In this study, we performed an efficient robotic screen of a set of yeast deletion strains to identify genes required for tolerance to three representative aliphatic alcohols, ethanol (log Pow, −0.30), 1-propanol (log Pow, 0.25) and 1-pentanol (log Pow, 1.51). The results are discussed with respect to the mechanisms of alcohol tolerance, and to the correlation between lipophilicity and the inhibition of cell growth.

Materials and methods

Strain and growth conditions

A set of approximately 4500 homozygous diploid strains of Saccharomyces cerevisiae which harbored deletions in nonessential genes (the library consisted of 49 plates numbering #301 to #349) constructed in a BY4743 background (MAT a/MAT alpha his3-1/his3-1 leu2-0/leu2-0 met15-0/MET15 LYS2/lys2-0 ura3-0/ura3-0) was purchased from Invitrogen Corp. (Carlsbad, CA). Strains were inoculated from stock cultures in 96-well master plates at −80°C and were grown at 30°C in YPD medium [1% Difco yeast extract, 2% peptone, 2% glucose (all % w/v)] containing 200 μg mL−1 of Geneticin (G418; Sigma, St Louis, MO) and then stored at 4°C. YPD agar media containing the different alcohols were prepared a day prior to use.

Screening for alcohol-sensitive deletion mutants

To determine the appropriate concentrations of aliphatic alcohols for screening, 5 μL of serial dilutions of the parent-type BY4743 strain were spotted onto alcohol-supplemented YPD agar plates and incubated at 30°C for 3 days. Concentrations that did not inhibit growth on the alcohol-supplemented plates were used to screen for alcohol-sensitive deletion mutants, as described below.

Five microlitres of the deletion mutant cell cultures in the 96-well plates were spotted onto YPD agar media supplemented with or without alcohols in multi-trays (128 mm × 85 mm; Asahi Techno Glass Corporation, Tokyo, Japan) using a Biomek® 2000 Laboratory Automation Workstation (Beckman coulter Inc., FL). These plates were then incubated at 30°C for 3 days. Deletion strains, the growth of which on alcohol-supplemented plates was inhibited relative to their growth on the alcohol-free plates, were scored as alcohol-sensitive. These screens were performed at least twice. Strains exhibiting no growth or growth that was difficult to score were rescreened with serial spotting tests. These tests consisted of preculturing in 96-well plates under the same conditions, followed by spotting 5 μL of serial 10-fold diluted aliquots onto the YPD agar plates, alcohol-supplemented or not. Strains exhibiting no growth were defined as alcohol-sensitive deletion mutants.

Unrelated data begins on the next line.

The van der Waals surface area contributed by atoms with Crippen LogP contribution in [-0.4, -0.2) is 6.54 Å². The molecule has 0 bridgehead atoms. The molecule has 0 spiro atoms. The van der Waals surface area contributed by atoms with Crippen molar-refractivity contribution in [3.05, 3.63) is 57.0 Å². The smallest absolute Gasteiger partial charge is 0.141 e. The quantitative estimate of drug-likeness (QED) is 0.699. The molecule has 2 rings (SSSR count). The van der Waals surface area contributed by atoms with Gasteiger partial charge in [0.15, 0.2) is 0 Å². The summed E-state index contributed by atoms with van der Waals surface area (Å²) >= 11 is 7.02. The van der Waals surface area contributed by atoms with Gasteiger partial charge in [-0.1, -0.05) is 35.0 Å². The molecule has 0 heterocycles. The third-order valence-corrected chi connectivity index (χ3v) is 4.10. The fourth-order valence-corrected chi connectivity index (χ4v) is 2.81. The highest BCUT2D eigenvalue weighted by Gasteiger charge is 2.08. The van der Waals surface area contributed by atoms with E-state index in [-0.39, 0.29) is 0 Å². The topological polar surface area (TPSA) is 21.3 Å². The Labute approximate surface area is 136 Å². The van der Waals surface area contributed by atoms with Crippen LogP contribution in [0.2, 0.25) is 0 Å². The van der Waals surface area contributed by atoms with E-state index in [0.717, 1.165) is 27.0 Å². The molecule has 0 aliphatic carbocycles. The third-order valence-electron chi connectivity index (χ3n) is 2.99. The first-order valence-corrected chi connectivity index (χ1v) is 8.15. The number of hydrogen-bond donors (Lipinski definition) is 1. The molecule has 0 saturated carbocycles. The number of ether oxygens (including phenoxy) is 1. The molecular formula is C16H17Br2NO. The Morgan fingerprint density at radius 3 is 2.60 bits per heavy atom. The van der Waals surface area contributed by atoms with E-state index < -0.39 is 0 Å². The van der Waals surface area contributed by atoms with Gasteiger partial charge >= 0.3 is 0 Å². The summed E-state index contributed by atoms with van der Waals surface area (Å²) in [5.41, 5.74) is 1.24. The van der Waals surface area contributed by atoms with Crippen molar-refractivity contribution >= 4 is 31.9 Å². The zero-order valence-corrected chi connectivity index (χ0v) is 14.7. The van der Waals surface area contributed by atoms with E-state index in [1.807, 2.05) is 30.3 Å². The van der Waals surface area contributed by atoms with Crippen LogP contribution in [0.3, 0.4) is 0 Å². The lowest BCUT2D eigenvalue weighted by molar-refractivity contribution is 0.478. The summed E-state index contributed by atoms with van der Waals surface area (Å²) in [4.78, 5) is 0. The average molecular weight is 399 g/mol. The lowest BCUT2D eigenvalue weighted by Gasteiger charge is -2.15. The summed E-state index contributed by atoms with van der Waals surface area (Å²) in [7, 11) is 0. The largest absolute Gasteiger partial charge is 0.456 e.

All aliphatic alcohols used in this study were purchased from Wako Pure Chemicals Ltd., Osaka, Japan.

Genome-wide functional analysis

Genes were assigned to functional categories using The Munich Information Center for Protein Sequences, MIPS (http://mips.gsf.de/) and the Saccharomyces Genome Database, SGD (http://www.yeastgenome.org/).

Results

Determination of appropriate concentrations of aliphatic alcohols for screening

Initially, concentrations of the different aliphatic alcohols to which the parent-type BY4743 strain exhibited sensitivity were determined by a serial dilution spot-test using a range of concentrations up to 15% ethanol, 7% 1-propanol and 1.25% 1-pentanol. BY4743 was observed to not grow on media containing 12.5% ethanol, 5% 1-propanol or 0.75% 1-pentanol (Fig. 1a). Thus, plates containing 10% ethanol, 4% 1-propanol and 0.5% 1-pentanol were used to screen for alcohol-sensitive deletion mutants, as described below.

1

Screening for alcohol-sensitive deletion mutants. The definition of alcohol concentrations for mutant screening (a). The parental strain BY4743 was spotted onto 1% Difco yeast extract, 2% peptone, 2% glucose (YPD) agar media containing different concentrations of ethanol, 1-propanol or 1-pentanol, and grown for 3 days at 30°C. Shown are representative examples of mutants that conferred sensitivity to 10% (v/v) ethanol (b). Five microlitres of serial 10-fold diluted aliquots were spotted onto YPD agar plates, ethanol-supplemented or not. In this example, all of the strains exhibiting no growth were classified as ethanol-sensitive deletion mutants, except YJL192C, YPR139C, NCL1 and PIM1 deletion mutants.

1